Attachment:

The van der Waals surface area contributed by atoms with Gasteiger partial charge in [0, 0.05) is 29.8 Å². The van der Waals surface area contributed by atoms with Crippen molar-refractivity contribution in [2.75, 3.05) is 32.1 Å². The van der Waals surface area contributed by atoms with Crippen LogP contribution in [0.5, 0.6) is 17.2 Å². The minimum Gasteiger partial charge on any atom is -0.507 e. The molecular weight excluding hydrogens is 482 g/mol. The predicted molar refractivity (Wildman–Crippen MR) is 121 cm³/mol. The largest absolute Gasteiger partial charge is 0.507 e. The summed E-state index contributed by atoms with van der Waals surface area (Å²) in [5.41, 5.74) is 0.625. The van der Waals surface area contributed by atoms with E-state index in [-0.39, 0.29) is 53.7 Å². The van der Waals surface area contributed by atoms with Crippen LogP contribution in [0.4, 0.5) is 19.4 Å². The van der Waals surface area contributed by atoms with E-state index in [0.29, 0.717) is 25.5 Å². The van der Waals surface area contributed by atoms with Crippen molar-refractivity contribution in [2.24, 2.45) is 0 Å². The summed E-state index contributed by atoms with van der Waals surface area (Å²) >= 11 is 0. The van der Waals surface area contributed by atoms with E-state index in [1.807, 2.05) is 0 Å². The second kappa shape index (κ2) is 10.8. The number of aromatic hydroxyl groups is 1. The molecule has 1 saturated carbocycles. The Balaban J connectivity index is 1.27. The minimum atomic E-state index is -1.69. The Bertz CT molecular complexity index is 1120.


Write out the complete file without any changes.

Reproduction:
The van der Waals surface area contributed by atoms with Gasteiger partial charge in [0, 0.05) is 29.8 Å². The van der Waals surface area contributed by atoms with Crippen molar-refractivity contribution in [2.75, 3.05) is 32.1 Å². The van der Waals surface area contributed by atoms with Crippen LogP contribution in [0.5, 0.6) is 17.2 Å². The minimum Gasteiger partial charge on any atom is -0.507 e. The molecular weight excluding hydrogens is 482 g/mol. The predicted molar refractivity (Wildman–Crippen MR) is 121 cm³/mol. The largest absolute Gasteiger partial charge is 0.507 e. The summed E-state index contributed by atoms with van der Waals surface area (Å²) in [5.41, 5.74) is 0.625. The van der Waals surface area contributed by atoms with E-state index in [-0.39, 0.29) is 53.7 Å². The van der Waals surface area contributed by atoms with Crippen LogP contribution in [0.4, 0.5) is 19.4 Å². The van der Waals surface area contributed by atoms with E-state index in [0.29, 0.717) is 25.5 Å². The van der Waals surface area contributed by atoms with Crippen molar-refractivity contribution in [2.24, 2.45) is 0 Å². The summed E-state index contributed by atoms with van der Waals surface area (Å²) >= 11 is 0. The van der Waals surface area contributed by atoms with E-state index in [1.807, 2.05) is 0 Å². The second kappa shape index (κ2) is 10.8. The number of aromatic hydroxyl groups is 1. The molecule has 1 saturated carbocycles. The Balaban J connectivity index is 1.27. The minimum atomic E-state index is -1.69. The Bertz CT molecular complexity index is 1120.